Historical data on Hatchet Lake and Chickenbone Lake algal blooms

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Kelly
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Historical data on Hatchet Lake and Chickenbone Lake algal blooms

Post by Kelly »

There's a part of my Minong thorough hike that has me going from Malone Bay to Hatchet Lake to East Chickenbone to Daisy over three days. I've now adjusted my departure date to on or about July 1, 2026.

Both of those lakes are prone to algal blooms, so it would be helpful to know when algal blooms have been recorded on them. July seems like a likely time.

So far I have not been able to find such info online, so I asked the Houghton office if they had historical data on this over the last ten years. They do not have this information.

For planning purposes, I think I'll have to leave Malone early in the day with enough water to make it to Daisy on the same day (31.6 miles by my route—that is not the shortest possible distance). Then upon arrival at Hatchet Lake, if there is no algal bloom, I can safely stay there. If there is, then I'll have to move on to East Chickenbone and conduct the same analysis upon arrival (Lake Livermore is an alternate water source and also prone to algal blooms). If it too has an algal bloom, I'll have to move on to Daisy, and it's likely that I will arrive...late.

Part of my logic rests on the idea that it will be easier to carry a lot of water for a single long day than for 2-3 days, taking my chances at each spot.

Possible workarounds include:
  • Cross-country camp near the southwest end of Siskiwit Lake the night before. That would cut off a few miles.
  • Top up on water at every likely water source along the way. There are no guarantees here, but it probably won't be completely dry.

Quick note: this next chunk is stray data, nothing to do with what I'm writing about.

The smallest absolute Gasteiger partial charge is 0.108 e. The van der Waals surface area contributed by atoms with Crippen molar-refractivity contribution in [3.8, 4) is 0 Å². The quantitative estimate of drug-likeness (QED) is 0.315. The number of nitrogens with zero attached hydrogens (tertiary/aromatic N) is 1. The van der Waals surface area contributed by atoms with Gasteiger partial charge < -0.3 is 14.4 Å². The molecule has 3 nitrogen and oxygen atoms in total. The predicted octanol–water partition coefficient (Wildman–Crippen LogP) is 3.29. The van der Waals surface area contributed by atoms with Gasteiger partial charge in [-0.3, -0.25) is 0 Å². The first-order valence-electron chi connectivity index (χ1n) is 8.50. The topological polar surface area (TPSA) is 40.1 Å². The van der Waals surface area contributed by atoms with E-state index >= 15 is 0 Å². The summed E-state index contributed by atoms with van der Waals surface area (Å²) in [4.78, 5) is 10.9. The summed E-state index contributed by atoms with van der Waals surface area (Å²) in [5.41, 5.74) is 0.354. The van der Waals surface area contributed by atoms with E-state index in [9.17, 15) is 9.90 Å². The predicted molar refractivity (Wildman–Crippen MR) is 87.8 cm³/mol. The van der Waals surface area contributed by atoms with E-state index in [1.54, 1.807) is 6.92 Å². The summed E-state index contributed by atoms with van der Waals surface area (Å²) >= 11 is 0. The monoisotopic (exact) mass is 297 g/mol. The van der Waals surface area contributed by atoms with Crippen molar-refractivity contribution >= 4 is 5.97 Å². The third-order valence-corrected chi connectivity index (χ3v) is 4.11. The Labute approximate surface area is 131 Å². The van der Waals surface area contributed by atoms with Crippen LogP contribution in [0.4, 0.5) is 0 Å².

Besides changing up the whole itinerary, what would you do in my hiking boots?
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Re: Historical data on Hatchet Lake and Chickenbone Lake algal blooms

Post by torpified »

I think, if there was an algal bloom at Hatchet, I'd reroute to stay at Superior sites: carry on to Todd that night, then McCargo (or Moskey) the next, before arriving at Daisy as scheduled. I guess that's changing up the whole itinerary though---not optimal for a thorough hike!

Another idea (not failsafe): if you're passing within striking distance of either Hatchet or ECB earlier in the trip, set up a water cache. (Not sure the rangers would approve: a water cache is a trace!)

There's a little about caching water here: https://www.nps.gov/jotr/planyourvisit/backpacking.htm
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Re: Historical data on Hatchet Lake and Chickenbone Lake algal blooms

Post by Kelly »

Caching water—what a good idea! It's only a trace if it's not picked up...right? That could be a real option around day 14, and there are a couple of ways to protect a cache from wildlife.

Changing the itinerary isn't impossible, but indeed, it would complicate thoroughness.

Thanks!
2012 | 2016 | 2017 | 2018 | 2019 | 2020 | 2021 | 2022 | 2023 | 2026 A Minong thorough hike
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